Fam Medicine, Endocrinology and Diabetes
Uterine fibroids are the most common benign tumour of the female genital tract however; their true prevalence is probably under-estimated. A Recent study have estimated that the lifetime risk of fibroids in a woman over the age of 45 years is more than 70% and 25% in women of reproductive age, with incidence higher in blacks than in whites. It has an incidence of 217-3745 cases per 100 000 women/years and prevalence 4.5-68.6%.
Fibroids are abnormal growths that develop in or on a woman’s uterus. Sometimes these growths (tumours) become quite large and cause severe abdominal pain and heavy periods. In other cases, they cause no signs or symptoms at all. The growths are typically benign, or noncancerous.
No one knows for sure what causes fibroids. Researchers think that more than one factor could play a role including the following:
• Age. Fibroids become more common as women age, especially during the 30s and 40s through menopause. After menopause, fibroids usually shrink.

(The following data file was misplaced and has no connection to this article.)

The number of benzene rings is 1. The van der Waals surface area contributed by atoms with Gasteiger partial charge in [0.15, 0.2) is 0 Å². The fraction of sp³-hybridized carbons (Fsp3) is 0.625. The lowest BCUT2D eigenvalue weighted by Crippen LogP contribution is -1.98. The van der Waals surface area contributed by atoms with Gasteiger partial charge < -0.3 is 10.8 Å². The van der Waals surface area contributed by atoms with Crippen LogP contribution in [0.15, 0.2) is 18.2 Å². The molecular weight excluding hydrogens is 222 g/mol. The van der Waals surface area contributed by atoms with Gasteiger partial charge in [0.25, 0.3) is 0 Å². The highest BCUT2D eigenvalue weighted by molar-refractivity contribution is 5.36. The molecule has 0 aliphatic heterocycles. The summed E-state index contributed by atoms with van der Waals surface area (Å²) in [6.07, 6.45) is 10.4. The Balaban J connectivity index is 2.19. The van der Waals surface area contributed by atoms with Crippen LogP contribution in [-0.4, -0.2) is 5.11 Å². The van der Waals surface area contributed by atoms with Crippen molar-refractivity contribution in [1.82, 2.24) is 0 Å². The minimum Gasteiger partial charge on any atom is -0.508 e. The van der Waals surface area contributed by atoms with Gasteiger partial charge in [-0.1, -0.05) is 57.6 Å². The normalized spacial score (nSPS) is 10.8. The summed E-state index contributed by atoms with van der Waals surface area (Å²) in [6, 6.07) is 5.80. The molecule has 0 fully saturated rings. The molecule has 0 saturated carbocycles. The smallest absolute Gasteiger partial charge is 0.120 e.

• Ethnic origin. African-American women are more likely to develop fibroids than white women.
• Obesity. Women who are overweight are at higher risk for fibroids. For very heavy women, the risk is two to three times greater than average.
• Eating habits. Eating a lot of red meat (e.g., beef) and ham is linked with a higher risk of fibroids. Eating plenty of green vegetables seems to protect women from developing fibroids.
• Hormones: oestrogen and progesterone are the hormones produced by the ovaries. They cause the uterine lining to regenerate during each menstrual cycle and may stimulate the growth of fibroids.
• Family history: Having a family member with fibroids increases the risk of fibroids. If a woman’s mother had fibroids, her risk of having them is about three times higher than average.